For several weeks of my time at CRRL, I worked with the Youth Services Coordinator on organizing and taking inventory of the books that would potentially be put into the schools for the coming academic year. These books were usually advanced copies, meaning their release dates had either just past, or they would be released in the coming months. I spent many hours taking down the author’s names, book titles, release dates, and tag words that would help categorize the books into genres and theme-related groups. I also spent a considerable amount of time researching the credible reviews of each of the books. This would allow the school librarians to get a feel for the book, and help them come to a conclusion about whether they would consider the book for the next academic year.
I learned how to read the publisher’s notes, the author’s descriptions of their work as well as about themselves. The authors tried hard to be whimsical in depicting themselves and their lives, attempting to have the reader, or in this case, the librarian, remember them. I wrote a few ideas about how I would go about writing a publisher’s note or an authorial blurb about myself, if and when I ever write and publish a book.
The YS Coordinator also taught me some valuable lessons about the separation of public library and school:
School: there is a responsibility for the school (middle or high) librarian and teacher to censor – or at least take into consideration – the materials they provide or make available for the young students. Schools express a sense of restraint on behalf of the age demographic they serve.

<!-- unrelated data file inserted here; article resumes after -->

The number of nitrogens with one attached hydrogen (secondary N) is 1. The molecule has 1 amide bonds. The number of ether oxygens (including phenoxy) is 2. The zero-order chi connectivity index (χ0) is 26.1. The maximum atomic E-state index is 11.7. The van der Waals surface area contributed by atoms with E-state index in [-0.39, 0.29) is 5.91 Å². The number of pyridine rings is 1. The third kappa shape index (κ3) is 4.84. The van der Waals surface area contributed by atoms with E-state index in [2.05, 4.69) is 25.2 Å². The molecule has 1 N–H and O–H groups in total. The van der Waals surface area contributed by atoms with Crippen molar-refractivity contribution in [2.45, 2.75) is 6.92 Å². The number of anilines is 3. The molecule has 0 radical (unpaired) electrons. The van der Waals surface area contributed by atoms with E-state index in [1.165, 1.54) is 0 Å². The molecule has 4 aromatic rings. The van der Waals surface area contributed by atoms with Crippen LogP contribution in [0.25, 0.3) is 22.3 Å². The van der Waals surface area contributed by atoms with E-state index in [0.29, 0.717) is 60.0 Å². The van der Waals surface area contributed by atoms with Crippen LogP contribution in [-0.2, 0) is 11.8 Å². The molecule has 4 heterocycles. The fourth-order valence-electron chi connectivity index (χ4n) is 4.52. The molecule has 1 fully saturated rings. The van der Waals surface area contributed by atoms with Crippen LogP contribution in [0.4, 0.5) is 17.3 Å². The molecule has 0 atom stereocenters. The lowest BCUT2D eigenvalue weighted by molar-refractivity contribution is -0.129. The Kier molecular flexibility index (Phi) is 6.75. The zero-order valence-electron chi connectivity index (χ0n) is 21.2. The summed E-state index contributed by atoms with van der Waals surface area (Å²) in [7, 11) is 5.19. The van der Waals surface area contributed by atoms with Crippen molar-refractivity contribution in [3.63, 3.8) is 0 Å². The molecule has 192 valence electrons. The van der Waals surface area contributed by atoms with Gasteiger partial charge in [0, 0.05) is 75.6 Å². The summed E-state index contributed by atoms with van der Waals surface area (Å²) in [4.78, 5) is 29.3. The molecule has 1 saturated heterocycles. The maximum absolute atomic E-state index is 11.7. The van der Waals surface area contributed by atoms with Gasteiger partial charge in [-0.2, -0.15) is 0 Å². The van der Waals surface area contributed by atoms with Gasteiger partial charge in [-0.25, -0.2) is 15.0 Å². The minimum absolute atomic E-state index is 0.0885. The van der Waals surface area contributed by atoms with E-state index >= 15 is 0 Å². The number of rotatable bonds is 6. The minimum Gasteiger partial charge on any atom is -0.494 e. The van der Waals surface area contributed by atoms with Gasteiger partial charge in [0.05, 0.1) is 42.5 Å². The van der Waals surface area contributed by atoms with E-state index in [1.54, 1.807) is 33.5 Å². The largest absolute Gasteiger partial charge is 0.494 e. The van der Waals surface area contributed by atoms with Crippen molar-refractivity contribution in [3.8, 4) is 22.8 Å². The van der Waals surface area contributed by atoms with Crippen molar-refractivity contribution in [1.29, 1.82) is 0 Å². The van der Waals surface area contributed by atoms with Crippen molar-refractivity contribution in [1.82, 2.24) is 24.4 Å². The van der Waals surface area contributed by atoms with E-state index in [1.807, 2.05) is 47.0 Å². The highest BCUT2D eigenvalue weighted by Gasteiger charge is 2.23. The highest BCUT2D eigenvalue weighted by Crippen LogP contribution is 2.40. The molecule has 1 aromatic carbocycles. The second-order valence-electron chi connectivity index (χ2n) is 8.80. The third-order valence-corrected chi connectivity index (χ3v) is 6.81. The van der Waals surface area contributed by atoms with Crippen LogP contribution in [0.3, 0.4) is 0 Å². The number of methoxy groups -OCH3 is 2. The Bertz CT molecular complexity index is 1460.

Local public library: There is a legal, social, and employment obligation for the freedom of information. Librarians cannot deny anyone a book or body of information if they are asked by a patron or customer. Here’s an example: If a child that may be below the age group of young adult fiction comes to a public librarian and asks for a copy of The Hunger Games, that librarian cannot and will not deny putting that book in the hands of that child. Where this gets tricky is when parents or various patrons fail to see that withholding information from someone is not ethical in the mind and eyes of the faculty at the library. The biggest difference is that local, public libraries have a set of ethical, moral and employee-related codes that all faculty must follow, that often differ for public schools. The demographic of patrons, students and customers also differ. The schools cater to a certain age group, while libraries are open to any and all people regardless of age group.